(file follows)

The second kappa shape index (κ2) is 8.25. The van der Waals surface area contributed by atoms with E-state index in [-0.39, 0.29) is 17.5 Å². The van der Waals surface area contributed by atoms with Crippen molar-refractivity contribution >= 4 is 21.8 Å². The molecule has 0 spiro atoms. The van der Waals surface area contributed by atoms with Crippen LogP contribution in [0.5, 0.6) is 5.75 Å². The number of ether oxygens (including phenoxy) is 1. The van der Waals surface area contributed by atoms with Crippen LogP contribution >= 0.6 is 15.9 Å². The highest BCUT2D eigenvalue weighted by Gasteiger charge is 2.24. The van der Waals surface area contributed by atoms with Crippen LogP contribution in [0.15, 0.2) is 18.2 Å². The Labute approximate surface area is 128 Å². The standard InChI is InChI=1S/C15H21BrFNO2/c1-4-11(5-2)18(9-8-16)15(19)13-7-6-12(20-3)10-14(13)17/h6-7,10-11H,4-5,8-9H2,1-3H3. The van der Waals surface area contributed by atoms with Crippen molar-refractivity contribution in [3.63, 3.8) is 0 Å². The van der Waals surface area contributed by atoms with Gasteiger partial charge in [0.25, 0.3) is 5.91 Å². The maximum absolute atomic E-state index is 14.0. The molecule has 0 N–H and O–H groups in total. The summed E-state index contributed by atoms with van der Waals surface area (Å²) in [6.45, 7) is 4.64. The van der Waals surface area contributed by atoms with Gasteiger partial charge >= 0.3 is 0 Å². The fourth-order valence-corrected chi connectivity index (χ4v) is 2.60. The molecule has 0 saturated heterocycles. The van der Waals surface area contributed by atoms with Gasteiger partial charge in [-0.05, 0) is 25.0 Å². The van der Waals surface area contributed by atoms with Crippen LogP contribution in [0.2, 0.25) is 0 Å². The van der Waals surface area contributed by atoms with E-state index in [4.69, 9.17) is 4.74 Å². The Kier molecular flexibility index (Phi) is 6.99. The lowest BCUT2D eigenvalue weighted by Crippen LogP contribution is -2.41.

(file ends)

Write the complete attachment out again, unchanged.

The second kappa shape index (κ2) is 8.25. The van der Waals surface area contributed by atoms with E-state index in [-0.39, 0.29) is 17.5 Å². The van der Waals surface area contributed by atoms with Crippen molar-refractivity contribution >= 4 is 21.8 Å². The molecule has 0 spiro atoms. The van der Waals surface area contributed by atoms with Crippen LogP contribution in [0.5, 0.6) is 5.75 Å². The number of ether oxygens (including phenoxy) is 1. The van der Waals surface area contributed by atoms with Crippen LogP contribution >= 0.6 is 15.9 Å². The highest BCUT2D eigenvalue weighted by Gasteiger charge is 2.24. The van der Waals surface area contributed by atoms with Crippen LogP contribution in [0.15, 0.2) is 18.2 Å². The Labute approximate surface area is 128 Å². The standard InChI is InChI=1S/C15H21BrFNO2/c1-4-11(5-2)18(9-8-16)15(19)13-7-6-12(20-3)10-14(13)17/h6-7,10-11H,4-5,8-9H2,1-3H3. The van der Waals surface area contributed by atoms with Crippen molar-refractivity contribution in [3.63, 3.8) is 0 Å². The van der Waals surface area contributed by atoms with Gasteiger partial charge in [0.25, 0.3) is 5.91 Å². The maximum absolute atomic E-state index is 14.0. The molecule has 0 N–H and O–H groups in total. The summed E-state index contributed by atoms with van der Waals surface area (Å²) in [6.45, 7) is 4.64. The van der Waals surface area contributed by atoms with Gasteiger partial charge >= 0.3 is 0 Å². The fourth-order valence-corrected chi connectivity index (χ4v) is 2.60. The molecule has 0 saturated heterocycles. The van der Waals surface area contributed by atoms with Gasteiger partial charge in [-0.05, 0) is 25.0 Å². The van der Waals surface area contributed by atoms with Crippen LogP contribution in [0.2, 0.25) is 0 Å². The van der Waals surface area contributed by atoms with E-state index in [4.69, 9.17) is 4.74 Å². The Kier molecular flexibility index (Phi) is 6.99. The lowest BCUT2D eigenvalue weighted by Crippen LogP contribution is -2.41.